Stand For, Not In.

Wall with ShadowHistory doesn’t repeat itself. People repeat history.

People make a choice not to change things. Sometimes it’s because they like what happened, sometimes it’s not, but it’s always because people didn’t want to change things. They won’t complain if things are going well, or they’ll gripe about it if things are not.

And, unless people change things, there will be a repeat. That I felt the need to write this seems to be the result of wandering through life and watching people beating their heads against their own walls, blood trickling down their faces. They’ve grown used to it, I think, and they might miss that wet and sticky feeling on their faces should they stop – that metal taste in their mouths feeds them to continue doing what they’re doing, and yet… every now and then, they might pause and wonder why they’re doing it.

And, with renewed vigor, they go back to doing the same thing again and again and again.

As a society, we’re pretty good at this as well – and in an age where we can communicate so quickly around the world, social media seems to move to a rhythm of people beating their heads in time against walls. And they chatter about it.

Your Brand TM

So, picture this – picture you have this thing that you hate, you hate the smell of, and you have it in this pot that you show everyone who will come by. Everyone agrees it smells bad. Everyone agrees that it looks awful. Everyone agrees it smells awful.

You’ve been stirring this crap so long that the scent is in your clothing, in your hair… but you’re used to it, so maybe you don’t notice it – but everyone else does, other than the ones who are doing the same thing.

Flaming pile of shitAnd you – your brand – gets associated with that smell. That look. That very thing you hate so much, yet you are drawn to share. Meanwhile, people who really don’t like that scent or look…. well, they’re going to avoid you.

I just described a person at least everyone knows one of through their social media accounts. That one thing.

Want to learn how to deal with issues and affect change? Well, we can start by not smelling like the problem you’re trying to fix. People typically avoid things that smell bad.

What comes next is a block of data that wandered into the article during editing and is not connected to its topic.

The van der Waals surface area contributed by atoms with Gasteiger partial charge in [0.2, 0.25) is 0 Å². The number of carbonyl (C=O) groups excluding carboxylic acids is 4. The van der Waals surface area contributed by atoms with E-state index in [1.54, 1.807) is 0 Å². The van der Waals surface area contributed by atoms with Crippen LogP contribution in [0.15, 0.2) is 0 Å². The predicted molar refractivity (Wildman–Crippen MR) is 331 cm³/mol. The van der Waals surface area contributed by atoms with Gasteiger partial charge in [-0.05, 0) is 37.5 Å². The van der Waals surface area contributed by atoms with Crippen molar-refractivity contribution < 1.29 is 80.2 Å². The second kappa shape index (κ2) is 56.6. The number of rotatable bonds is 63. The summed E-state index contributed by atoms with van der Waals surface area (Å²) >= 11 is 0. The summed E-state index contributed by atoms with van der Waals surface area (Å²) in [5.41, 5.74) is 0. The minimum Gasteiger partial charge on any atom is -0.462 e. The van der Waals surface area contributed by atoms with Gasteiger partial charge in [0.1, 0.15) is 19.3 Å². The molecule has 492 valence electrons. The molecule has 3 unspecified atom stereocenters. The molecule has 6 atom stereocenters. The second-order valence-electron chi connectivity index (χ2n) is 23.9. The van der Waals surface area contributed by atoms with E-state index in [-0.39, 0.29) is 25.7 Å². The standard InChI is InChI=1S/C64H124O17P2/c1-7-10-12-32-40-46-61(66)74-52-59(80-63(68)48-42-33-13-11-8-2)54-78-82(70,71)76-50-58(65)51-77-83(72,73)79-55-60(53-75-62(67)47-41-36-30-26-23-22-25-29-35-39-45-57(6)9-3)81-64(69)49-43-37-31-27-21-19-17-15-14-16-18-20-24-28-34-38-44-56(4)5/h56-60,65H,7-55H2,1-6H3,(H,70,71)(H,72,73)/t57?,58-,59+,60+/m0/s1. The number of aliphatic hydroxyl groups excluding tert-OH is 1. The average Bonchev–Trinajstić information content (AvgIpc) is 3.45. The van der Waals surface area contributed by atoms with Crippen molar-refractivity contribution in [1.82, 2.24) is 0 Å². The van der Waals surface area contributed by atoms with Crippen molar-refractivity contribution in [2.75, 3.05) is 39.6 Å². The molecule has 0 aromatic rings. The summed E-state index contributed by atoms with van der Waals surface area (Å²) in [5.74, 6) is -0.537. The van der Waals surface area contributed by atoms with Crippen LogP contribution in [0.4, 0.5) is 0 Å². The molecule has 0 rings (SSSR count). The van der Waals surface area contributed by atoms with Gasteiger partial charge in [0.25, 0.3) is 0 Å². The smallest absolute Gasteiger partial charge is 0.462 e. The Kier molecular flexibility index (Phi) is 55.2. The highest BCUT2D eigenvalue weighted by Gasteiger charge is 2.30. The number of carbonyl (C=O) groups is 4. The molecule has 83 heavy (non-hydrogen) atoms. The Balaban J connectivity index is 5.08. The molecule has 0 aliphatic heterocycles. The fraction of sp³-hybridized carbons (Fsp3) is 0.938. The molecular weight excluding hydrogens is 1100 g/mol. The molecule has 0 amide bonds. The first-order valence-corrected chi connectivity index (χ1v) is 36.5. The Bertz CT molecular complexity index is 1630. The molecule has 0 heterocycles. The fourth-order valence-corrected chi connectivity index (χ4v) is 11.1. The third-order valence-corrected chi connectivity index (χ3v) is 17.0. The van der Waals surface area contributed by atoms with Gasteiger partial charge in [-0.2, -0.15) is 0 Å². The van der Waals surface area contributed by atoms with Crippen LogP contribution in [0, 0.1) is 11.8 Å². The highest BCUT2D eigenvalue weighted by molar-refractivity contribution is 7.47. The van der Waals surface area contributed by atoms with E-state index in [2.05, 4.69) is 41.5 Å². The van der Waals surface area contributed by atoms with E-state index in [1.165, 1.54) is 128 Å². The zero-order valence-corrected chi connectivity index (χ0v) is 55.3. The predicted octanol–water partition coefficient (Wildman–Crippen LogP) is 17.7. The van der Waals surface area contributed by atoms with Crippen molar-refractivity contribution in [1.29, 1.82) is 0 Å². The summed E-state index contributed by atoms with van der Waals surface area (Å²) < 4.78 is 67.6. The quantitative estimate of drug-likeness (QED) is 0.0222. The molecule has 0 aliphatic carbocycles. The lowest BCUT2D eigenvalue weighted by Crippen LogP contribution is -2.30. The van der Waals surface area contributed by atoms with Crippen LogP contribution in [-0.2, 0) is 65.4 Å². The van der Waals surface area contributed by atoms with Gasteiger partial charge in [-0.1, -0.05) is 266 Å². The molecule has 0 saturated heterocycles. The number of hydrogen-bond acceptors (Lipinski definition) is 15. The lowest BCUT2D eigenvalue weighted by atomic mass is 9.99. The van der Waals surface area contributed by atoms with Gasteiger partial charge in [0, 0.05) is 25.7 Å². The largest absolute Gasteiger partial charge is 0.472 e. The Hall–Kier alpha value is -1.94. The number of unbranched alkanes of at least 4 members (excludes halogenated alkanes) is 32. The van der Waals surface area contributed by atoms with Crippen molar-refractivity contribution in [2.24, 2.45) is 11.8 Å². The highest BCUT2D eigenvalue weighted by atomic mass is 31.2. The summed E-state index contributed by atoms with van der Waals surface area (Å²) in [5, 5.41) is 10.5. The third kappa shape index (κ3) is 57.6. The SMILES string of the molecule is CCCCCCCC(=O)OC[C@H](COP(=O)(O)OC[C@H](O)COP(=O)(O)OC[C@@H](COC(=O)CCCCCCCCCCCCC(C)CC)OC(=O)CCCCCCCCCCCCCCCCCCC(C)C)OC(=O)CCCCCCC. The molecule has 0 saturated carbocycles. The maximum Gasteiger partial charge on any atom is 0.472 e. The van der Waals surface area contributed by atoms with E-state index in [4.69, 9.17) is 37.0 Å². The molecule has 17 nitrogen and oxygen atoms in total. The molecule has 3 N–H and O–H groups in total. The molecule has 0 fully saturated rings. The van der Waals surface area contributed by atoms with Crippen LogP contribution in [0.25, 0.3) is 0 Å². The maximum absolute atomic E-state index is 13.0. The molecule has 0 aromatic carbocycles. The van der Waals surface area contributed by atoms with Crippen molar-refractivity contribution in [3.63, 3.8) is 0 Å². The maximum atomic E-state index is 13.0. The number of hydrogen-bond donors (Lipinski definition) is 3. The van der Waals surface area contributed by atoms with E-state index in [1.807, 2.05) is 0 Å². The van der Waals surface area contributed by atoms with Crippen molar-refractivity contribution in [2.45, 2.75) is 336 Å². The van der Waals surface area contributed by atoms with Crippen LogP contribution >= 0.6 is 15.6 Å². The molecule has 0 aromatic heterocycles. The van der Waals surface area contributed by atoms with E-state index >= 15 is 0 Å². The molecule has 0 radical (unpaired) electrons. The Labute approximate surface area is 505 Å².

Look at successful advocacy, such as the EFF. They don’t smell like what they’re advocating against. They smell like what they’re advocating for.

Or, by all means, continue beating your head against the wall.

Big Data, Social Media

NumbersWithout individuals we see only numbers: a thousand dead, a hundred thousand dead, “casualties may rise to a million.” With individual stories, the statistics become people — but even that is a lie, for the people continue to suffer in numbers that themselves are numbing and meaningless.

Look, see the child’s swollen, swollen belly, and the flies that crawl at the corners of his eyes, his skeletal limbs: will it make it easier for you to know his name, his age, his dreams, his fears? To see him from the inside? And if it does, are we not doing a disservice to his sister, who lies in the searing dust beside him, a distorted, distended caricature of a human child? And there, if we feel for them, are they now more important to us than a thousand other children touched by the same famine, a thousand other young lives who will soon be food for the flies’ own myriad squirming children?

Colors And NumbersWe draw our lines around these moments of pain, and remain upon our islands, and they cannot hurt us. They are covered with a smooth, safe, nacreous layer to let them slip, pearl-like, from our souls without real pain.
Fiction allows us to slide into these other heads, these other places, and look out through other eyes. And then in the tale we stop before we die, or we die vicariously and unharmed, and in the world beyond the tale we turn the page or close the book, and we resume our lives.

A life that is, like any other, unlike any other.

– American Gods, Season 1, Chapter 11.

(Why would I rewrite this?)

Simplification

Digital Abstract Oil PaintingIn the context of social networks, I have found myself feeling feeling it as repressive – thus I have left them behind other than for broadcasting, really, and even that is debatable.

I’ve always been a proponent of simply creating content and allowing people to find it; I’m not sure shouting in the bazaar is useful when you don’t actually own the bazaar. It certainly doesn’t add to the appeal of the bazaar unless you love being shouted at by random people.

The Internet is my bazaar, not their social network. Their social networks are algorithmically cathedrals disguised as bazaars.

So, to simplify that part of my life, I am withdrawing. Even email has a new layer of obfuscation to protect me from the constant drivel of marketers and their marketing, of conversations with those who don’t want to have conversations but to shout at you as if your ear is their bazaar.

There is a poetic symmetry in randomly popping up in someone else’s bazaar and whispering, “Hey. I wrote something new.”

I have retreated to the Internet, the bizarre bazaar, the foundation upon which cathedrals disguised as bazaars are built. 

You Are Not Alone.

#etmooc @audreywatters asks 'Who Owns Your Education Data (and Why Does It Matter?)'Have you found yourself the person who actually reads beyond the links being passed around on social networks and finding the headline misleading?

Have you found yourself the person who notices posted content, by reading it, is actually questionable?

Are you the person who checks the sources and, if interested, does some research on the topic independently in an age where it’s one search engine away?